The Lines of Beauty
Staggered up a hillside, an architectural beauty parade of picturesque cottages clinging to the gradient, a Georgian house doubling as a petrol station, a boutique hotel boasting a celebrated chef, and an improbably vast château like a granite mirage on the horizon, Borris in County Carlow is a cut above the average Irish village. With a County population of 50,000, one third that of the smallest London Boroughs, driving around Carlow is a breeze.
- Borris House is a mostly 1830s Richard and William Vitruvius Morrison confection: neoclassical innards under a Tudoresque skin. The original Georgian box swallowing up an older castle is decorated outside with battlements, finials, cupolas and hood mouldings, some ogee shaped.
- Morrison masterpieces stretch the length of the country from Glenarm Castle in the north, Ballyfin in the midlands and Fota to the south. Glenarm is the closest in looks.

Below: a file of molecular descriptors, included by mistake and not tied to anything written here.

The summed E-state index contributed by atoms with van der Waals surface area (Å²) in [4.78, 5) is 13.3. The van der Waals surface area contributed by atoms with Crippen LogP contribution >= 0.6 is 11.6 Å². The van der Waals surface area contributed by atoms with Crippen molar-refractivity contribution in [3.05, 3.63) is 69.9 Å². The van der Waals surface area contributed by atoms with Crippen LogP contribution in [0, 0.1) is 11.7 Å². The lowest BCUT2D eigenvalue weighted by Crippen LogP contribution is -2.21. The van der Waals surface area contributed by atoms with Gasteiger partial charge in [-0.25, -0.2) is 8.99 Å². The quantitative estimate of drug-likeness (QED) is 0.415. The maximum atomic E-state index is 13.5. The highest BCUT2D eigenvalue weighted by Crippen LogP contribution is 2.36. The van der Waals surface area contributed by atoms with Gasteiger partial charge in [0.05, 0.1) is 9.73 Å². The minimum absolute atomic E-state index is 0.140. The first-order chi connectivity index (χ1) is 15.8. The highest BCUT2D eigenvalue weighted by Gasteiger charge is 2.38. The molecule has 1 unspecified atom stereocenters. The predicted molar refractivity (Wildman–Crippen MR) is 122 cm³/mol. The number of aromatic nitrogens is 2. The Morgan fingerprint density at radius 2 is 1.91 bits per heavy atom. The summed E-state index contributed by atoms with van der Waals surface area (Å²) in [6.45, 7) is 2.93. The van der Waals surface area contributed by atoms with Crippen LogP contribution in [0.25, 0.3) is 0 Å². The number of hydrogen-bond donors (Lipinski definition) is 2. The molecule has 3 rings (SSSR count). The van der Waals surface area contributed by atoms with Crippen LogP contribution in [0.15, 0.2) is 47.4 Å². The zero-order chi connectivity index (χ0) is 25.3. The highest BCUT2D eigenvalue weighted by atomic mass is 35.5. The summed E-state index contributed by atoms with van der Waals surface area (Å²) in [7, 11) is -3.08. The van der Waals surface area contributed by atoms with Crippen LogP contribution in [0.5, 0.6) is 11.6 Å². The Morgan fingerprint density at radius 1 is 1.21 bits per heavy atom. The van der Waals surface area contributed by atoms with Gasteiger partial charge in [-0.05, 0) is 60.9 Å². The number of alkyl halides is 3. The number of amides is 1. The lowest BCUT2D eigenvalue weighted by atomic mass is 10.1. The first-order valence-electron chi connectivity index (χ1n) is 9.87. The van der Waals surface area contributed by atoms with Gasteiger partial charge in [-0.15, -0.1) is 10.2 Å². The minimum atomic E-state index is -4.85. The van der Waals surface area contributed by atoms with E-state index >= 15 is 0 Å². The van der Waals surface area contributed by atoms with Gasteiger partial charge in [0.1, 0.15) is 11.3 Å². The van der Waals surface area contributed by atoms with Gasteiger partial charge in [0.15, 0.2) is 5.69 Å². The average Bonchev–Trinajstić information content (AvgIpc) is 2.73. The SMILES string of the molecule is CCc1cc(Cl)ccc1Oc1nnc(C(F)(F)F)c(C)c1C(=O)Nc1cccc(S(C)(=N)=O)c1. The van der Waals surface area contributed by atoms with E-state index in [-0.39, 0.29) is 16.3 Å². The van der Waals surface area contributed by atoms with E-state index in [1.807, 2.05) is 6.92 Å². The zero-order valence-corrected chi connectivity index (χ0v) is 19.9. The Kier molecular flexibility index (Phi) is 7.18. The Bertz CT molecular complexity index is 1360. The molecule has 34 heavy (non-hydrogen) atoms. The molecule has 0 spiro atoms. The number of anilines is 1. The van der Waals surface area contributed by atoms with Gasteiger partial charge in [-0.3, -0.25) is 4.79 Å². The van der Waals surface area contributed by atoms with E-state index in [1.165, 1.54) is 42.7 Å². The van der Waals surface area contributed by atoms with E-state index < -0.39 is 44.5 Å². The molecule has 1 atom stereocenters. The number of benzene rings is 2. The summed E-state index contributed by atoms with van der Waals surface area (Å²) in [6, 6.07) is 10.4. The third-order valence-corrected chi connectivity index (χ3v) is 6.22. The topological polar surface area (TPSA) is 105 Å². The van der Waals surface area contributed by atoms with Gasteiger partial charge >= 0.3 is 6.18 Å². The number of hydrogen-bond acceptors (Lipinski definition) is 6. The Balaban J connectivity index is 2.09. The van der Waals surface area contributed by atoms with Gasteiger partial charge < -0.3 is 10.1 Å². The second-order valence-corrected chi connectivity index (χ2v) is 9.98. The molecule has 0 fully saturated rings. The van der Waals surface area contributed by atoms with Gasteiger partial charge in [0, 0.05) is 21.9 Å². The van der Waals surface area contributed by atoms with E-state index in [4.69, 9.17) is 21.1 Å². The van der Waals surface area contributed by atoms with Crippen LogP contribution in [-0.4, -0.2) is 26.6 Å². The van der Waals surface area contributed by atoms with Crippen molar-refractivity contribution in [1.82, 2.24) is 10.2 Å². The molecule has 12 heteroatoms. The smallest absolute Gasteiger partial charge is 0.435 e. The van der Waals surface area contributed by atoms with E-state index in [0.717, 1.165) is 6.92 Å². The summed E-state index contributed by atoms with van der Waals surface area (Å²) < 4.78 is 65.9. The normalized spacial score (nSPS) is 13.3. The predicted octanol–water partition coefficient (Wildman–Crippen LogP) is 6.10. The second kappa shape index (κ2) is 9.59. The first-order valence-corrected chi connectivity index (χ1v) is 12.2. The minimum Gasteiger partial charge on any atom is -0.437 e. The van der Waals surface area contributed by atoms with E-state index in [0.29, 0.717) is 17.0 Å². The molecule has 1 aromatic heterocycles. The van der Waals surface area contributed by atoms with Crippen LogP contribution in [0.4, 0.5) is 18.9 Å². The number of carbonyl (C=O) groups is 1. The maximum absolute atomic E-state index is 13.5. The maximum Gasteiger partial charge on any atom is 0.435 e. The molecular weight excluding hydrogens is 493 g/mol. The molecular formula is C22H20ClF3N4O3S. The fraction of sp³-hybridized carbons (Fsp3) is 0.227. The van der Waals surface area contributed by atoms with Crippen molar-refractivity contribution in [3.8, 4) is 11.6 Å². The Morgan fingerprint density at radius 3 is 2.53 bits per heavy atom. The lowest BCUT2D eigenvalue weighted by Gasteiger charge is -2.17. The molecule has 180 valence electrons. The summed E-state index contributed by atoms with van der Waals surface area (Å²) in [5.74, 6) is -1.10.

- Borris is the seat of the MacMorrough Kavanaghs, High Kings of Leinster. Their pedigree is traceable back to the dawn of Irish history. Art Mór Mac Murchadha Caomhánach was a particularly feisty ancestor. Reining for 42 years before his demise in 1416, he revived the royal family’s power and land. He spent a lot of time warring with Richard II.
- On the 650 acre walled estate stands Ireland’s tallest broadleaf tree. It’s a 144 foot high hybrid black American poplar down by the River Barrow. The estate once covered 35,000 acres before being broken up in 1907.
- Current owner Morgan MacMurrough Kavanagh says, “A two storey wing with a walkway over the kitchens used to connect the main house to the estate chapel so that the family could enter straight into their first floor gallery seating. My grandmother demolished that wing. Anglican church services are still held in the chapel every other Sunday.”
- Songstress Mrs Alexander, forever extolling the combined merits of Christianity and country life, donated an organ to the chapel. Her son married Eva Kavanagh, daughter of a mid 19th century owner of Borris.
- In 1778, Eleanor Charlotte Butler, the sister-in-law of Thomas Kavanagh fled from Borris House where she was staying and eloped with Sarah Ponsonby of nearby Woodstock, Inistioge. Eventually escaping and setting up home together in Plas Newydd, Llangollen, they were two ladies who allegedly did more than lunch together. A recently discovered 18th century letter in the library of the house refers to the pair as “Sapphos”.